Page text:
Social Media

The ugly face of Facebook

Another weekend, and another carefully calculated self-love link fest where some A lister makes a bold and basically useless announcement, and others rush to support. If you want to increase your link count, writing self-centered, arrogant, and useless posts with bald titles filled with hyperbole works rather well.

What was particularly sad about this weekend’s lovefest, though, is that the subject was about Facebook but didn’t reflect the real story that was going around: the bias and bigotry in Facebook against older people.

I didn’t last on Facebook enough to see it’s ugly face. I found out about such through Ronnie Bennettodd time signature, and Freydblog. What they found was an undercurrent of hatred against older people, manifested in groups like the following:

F*CK** OLD PEOPLE: 107 members
Asking old people for a quarter then throwing it in there face…..hahaha!: 143 members
I Beat up old people: 53 members
I like to beat the living crap out of old people. (sic): 15 members
Pill pushing nurses to the possessed elderly….: 32 members
Eradicating the elderly: 12 members
If this group reaches 2′000 people, i will push a old lady down the stiars: (sic) 164 members

Among the messages posted to the groups:

Let us unite and join for a common cause, abolish social security and legalize euthanasia.

Who is with me on this, who thinks old people in school should be taken into the quad and be tarred and feathered for their annoyance , stupidity, and outright wasting of time.

Maria also writes on this topic:

I must admit, when I first signed on to Facebook, I felt a bit like a teenager sneaking into the house late at night, hoping not to wake up the parents — or, in this case, catch the attention of the kids. Reading the quotes Ronni gathered from Facebook makes the blood run cold in my veins, as does the realization that you can’t delete your account on Facebook, only deactivate it. (In some strange way, this maybe a blessing for the old-hating young whose words may well come back to bite them in their eventually sagging asses…)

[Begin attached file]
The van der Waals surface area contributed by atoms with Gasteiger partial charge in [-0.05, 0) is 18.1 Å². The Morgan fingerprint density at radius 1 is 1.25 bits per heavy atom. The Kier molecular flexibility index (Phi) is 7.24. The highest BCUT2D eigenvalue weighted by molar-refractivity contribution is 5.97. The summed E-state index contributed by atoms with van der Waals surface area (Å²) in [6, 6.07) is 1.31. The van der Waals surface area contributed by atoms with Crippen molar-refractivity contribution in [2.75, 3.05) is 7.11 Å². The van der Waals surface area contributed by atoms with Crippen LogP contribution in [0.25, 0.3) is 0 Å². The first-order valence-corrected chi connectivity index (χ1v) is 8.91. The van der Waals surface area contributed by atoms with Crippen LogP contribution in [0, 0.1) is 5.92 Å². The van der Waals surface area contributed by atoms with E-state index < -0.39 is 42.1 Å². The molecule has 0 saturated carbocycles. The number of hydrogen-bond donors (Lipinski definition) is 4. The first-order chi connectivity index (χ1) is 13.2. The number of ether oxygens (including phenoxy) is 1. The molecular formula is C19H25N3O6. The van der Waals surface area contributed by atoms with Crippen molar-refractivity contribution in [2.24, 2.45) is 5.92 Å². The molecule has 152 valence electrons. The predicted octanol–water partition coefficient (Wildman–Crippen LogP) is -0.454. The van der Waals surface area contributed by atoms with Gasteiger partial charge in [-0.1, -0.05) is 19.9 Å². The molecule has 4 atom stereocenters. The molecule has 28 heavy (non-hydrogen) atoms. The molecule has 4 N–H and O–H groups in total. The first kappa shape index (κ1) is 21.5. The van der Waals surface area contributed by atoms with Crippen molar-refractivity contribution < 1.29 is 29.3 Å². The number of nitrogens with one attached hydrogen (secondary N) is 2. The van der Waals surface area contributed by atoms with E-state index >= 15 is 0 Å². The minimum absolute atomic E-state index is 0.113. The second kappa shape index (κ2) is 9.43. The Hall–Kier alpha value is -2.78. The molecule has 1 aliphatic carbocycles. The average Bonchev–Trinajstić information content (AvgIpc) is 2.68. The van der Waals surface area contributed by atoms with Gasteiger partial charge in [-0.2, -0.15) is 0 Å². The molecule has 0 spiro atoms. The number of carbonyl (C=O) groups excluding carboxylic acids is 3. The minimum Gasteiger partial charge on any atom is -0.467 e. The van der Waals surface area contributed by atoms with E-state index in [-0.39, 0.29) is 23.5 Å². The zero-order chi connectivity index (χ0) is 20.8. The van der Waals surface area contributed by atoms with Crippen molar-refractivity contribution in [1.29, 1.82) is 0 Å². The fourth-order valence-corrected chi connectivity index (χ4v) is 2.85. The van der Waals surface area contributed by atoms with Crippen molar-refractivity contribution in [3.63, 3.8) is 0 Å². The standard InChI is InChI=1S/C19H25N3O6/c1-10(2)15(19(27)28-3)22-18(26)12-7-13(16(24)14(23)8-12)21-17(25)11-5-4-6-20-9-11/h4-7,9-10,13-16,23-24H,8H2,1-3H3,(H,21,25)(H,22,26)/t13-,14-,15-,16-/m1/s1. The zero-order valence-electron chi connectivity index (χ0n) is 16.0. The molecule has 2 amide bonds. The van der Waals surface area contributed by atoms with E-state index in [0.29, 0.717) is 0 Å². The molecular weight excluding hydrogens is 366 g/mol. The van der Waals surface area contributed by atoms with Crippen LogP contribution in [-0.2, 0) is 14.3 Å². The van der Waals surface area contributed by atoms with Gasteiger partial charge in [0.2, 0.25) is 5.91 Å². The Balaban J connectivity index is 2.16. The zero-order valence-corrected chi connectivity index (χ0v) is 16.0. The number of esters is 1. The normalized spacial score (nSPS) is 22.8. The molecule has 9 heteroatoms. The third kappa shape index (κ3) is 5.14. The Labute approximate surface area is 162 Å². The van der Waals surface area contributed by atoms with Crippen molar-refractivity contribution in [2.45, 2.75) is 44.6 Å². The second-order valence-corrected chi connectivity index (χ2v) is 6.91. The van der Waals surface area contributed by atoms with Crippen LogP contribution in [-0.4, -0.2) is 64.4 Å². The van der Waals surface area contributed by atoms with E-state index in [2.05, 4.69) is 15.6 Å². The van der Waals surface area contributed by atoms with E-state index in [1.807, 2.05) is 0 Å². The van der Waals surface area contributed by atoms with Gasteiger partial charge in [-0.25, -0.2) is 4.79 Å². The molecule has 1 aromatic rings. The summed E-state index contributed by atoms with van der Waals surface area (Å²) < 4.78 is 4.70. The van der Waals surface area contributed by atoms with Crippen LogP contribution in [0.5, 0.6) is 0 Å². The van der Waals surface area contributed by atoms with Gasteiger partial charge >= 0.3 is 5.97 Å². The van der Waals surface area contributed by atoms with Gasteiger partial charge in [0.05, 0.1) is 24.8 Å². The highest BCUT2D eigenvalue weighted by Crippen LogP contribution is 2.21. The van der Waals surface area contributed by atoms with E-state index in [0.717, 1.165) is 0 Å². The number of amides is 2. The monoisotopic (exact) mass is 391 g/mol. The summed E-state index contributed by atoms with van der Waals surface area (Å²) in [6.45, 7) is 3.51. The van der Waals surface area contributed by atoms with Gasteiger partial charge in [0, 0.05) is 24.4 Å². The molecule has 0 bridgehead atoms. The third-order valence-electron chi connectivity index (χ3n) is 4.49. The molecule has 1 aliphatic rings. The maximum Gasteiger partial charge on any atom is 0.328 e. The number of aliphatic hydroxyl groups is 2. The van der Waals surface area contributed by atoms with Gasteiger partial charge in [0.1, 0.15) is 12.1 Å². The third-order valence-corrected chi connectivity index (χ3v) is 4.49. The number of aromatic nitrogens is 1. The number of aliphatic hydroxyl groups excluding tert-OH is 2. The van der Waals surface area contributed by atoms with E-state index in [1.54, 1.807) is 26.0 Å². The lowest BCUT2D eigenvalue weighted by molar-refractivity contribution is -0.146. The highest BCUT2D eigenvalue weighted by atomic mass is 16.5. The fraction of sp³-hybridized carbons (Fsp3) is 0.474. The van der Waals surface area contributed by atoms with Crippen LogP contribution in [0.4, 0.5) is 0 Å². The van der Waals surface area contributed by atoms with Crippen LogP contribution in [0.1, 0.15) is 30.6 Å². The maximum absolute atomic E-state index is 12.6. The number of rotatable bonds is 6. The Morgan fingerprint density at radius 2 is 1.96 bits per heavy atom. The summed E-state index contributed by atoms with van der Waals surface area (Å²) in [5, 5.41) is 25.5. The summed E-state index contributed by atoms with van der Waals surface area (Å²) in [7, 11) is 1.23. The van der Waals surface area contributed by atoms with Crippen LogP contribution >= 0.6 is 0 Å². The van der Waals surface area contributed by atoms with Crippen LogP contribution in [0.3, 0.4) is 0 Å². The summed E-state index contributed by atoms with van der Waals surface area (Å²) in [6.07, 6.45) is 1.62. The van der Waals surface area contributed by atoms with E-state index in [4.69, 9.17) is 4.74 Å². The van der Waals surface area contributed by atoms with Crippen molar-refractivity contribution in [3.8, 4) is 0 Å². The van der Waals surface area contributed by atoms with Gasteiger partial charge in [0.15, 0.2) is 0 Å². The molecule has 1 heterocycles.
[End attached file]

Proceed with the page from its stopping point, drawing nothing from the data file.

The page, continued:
(Maria also links to other good posts and comments including one by Yule Heibel, who wrote this weekend that Climates of trust are built on response and responsiveness. Not related to the issue, but compelling, nonetheless.)

Of course, youth has always rejected the older, and resented our positions of both authority and influence. Pushing back at old farts is a social phenomena that many of us remember from the days of Vietnam war protests (anyone remember Don’t trust anyone over 30! placards?) It’s not surprising to see such groups or even messages. I think what is disquieting is the fact that Facebook, which promises to abolish ‘hate’ groups, does not see these as such.

This isn’t surprising really, nor is it surprising that the 23 year old founder of the application, Mark Zukerberg, wouldn’t be overly concerned. In our rush to a new social network we have idolized youth; made them the pampered pets of social networking. More importantly, we have both taught and celebrated the right of free expression without promoting an awareness that the best expression is accompanied by both empathy and respect.

The younger the person the more self-absorbed and that’s natural; after all, it takes experience to become empathetic. Over time, society and our interactions within it help most (not all) of us to see beyond just our own needs, our own wants. We become friends with people outside our age group, race, class, or country. We learn that being aware of others, their needs and feelings, isn’t the same as ‘selling out’; nor is it destructive of ‘self’.

However, what I’m seeing with some of the social networking sites (just some, not all), is that rather than expose people to different viewpoints, they can reinforce barriers against the the natural processes that abrade self-absorbed behavior. When challenged in one’s day to day life to give o’er our preconceptions or biases, rather than learn to adapt and grow socially, we can rush home and twitter, blog, and Facebook with others who have exactly our same point of view. We can safely ensconce ourselves behind a buffer of like-minded folks, postponing, perhaps indefinitely, the need to challenge our “world is me me me” view.

An example: another reason I lost interest in Facebook, other than my disinterest in the distraction, had to do with the recent story about Facebook and Zukerberg being sued because another company says he stole their code and concept. The suit is still ongoing and who is to say whether it has merit or not. But one thing I noticed among the Facebook fans is that they were less interested in the merits behind the suit–the possibility that the code and idea may have been stolen–and more concerned about losing their special place and that harm could come to their ‘hero’. They were completely apathetic about whether Zukerberg stole the code or not. If the courts ruled he did, as long as they still have their ‘special place’, they would be indifferent to the finding and Zukerberg would still be their ‘hero’.

The world ‘bankrupt’ was flipped around this weekend, and used incorrectly and badly at that. The real ‘bankruptcy’ I’m seeing with a site like Facebook, and perhaps even some forms of social networking in general, is an empathetic bankruptcy–perhaps even a moral bankruptcy, if that term hasn’t been permanently corrupted because of its overuse and abuse by the religious conservatives–as sites like these become the sugar tit of upcoming generations.

But then, I am over 30, and therefore my opinion and this writing are not to be trusted.

Print Friendly, PDF & Email